There’s lots of discussion in the financial press about excessive 401(k) fees, which we at O’Brien Greene like to see, since our professionally managed 401(k) plans are much less costly to retirement investors than the conventional plan. The new attention to fees helps plan sponsors and participants see the virtues of investing directly in individual securities through a professionally managed pooled account, instead of through complex and costly mutual funds or variable group annuity contracts.
There is not a lot of discussion, however, about a much greater problem that plagues the conventional 401(k) plan: the do-it-yourself model that requires plan participants to pick mutual funds on their own leads to severe and predictable mistakes that cost retirement investors dearly. Recently Bloomberg reported a new study that shows one instance of this: the misuse of target-date funds. (Ben and I have commented previously on problems with target-date funds.) The presence of target-date funds within 401(k) plans has been increasing rapidly, along with their total assets under management, over the past few years. They are touted by the mutual fund companies and insurance companies that provide them as an automatic solution to investing: allocate your savings to a fund targeted to your retirement date, and forget about it.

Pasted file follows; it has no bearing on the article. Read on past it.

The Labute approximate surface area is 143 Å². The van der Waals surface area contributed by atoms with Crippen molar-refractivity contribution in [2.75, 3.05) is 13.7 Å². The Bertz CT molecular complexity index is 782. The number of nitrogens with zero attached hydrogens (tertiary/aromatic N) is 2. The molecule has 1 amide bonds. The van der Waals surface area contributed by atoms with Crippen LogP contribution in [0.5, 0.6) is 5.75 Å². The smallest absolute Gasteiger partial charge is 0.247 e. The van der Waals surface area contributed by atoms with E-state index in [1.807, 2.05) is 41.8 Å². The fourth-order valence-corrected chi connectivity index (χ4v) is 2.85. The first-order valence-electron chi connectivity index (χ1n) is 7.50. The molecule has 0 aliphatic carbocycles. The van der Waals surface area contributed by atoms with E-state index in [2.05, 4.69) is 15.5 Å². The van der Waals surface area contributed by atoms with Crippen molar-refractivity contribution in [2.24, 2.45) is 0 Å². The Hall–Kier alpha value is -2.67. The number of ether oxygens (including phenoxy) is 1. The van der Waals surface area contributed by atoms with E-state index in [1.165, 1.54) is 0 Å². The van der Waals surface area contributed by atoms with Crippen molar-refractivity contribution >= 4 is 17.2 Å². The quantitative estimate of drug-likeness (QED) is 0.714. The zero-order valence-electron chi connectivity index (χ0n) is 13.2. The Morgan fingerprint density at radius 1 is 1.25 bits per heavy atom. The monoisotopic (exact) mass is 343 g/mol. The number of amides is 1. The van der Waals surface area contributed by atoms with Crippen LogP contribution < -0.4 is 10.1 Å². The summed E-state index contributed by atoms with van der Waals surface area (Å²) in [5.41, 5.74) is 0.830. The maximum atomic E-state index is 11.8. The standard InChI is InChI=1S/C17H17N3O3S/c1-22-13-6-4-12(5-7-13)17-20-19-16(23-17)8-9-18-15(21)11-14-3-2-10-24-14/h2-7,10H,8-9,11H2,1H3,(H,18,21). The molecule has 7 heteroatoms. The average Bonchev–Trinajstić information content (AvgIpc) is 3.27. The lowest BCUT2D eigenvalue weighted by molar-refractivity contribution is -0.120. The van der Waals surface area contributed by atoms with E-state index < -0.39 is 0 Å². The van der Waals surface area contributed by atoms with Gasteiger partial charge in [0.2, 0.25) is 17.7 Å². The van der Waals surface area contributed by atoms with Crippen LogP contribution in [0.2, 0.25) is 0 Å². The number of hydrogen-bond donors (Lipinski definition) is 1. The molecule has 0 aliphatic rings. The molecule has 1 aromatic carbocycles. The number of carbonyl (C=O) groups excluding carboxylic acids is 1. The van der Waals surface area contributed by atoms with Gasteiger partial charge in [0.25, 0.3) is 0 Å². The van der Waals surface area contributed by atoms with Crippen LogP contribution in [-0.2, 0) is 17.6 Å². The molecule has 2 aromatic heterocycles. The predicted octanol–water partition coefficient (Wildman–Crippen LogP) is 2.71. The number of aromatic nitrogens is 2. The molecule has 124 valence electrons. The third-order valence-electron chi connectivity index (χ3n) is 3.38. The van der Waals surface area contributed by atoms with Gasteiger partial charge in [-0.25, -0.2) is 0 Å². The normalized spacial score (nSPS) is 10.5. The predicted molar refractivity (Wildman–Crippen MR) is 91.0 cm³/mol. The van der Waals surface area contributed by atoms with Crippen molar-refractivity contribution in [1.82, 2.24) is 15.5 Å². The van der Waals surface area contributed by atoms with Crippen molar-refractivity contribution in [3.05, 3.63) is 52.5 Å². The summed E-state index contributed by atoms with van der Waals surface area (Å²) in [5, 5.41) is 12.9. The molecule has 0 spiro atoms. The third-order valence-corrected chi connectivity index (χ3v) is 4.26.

Target date funds only work automatically, however, if investors allocate nearly all of their portfolio assets to an appropriate fund. Their purpose is frustrated if investors put, say, just 50% of their savings in the target-date fund and then spread dollops of money into a range of other funds, because this results in unreasonable asset allocations. A new study by Aon Hewitt and Financial Engines shows this misuse of target-date funds is the typical way in which 401(k) target-date fund investors behave: 62.2% of all target-date fund users invested only partially in their chosen funds, i.e., with less than 95% of their investable portfolio assets.
The chart above is from the study and it shows how much of their portfolio assets partial target-date fund investors allocate to their chosen target-date funds. This is important because it shows that target-date fund investors don’t cluster in the 75-95% allocation range; they tend to misuse their target-date funds rather egregiously.
The upshot is that there is a huge mismatch between the operation of target-date funds themselves, and how the funds are used by target-date fund investors. In short, the majority of target-date investors don’t realize the benefits that target-date funds are intended to produce. The effects of investor misuse on investment performance is probably much worse than the effects of excessive fees. The problem lies with the whole do-it-yourself fund picking model at the heart of the conventional 401(k) plan, which requires untrained amateurs to moonlight as asset managers.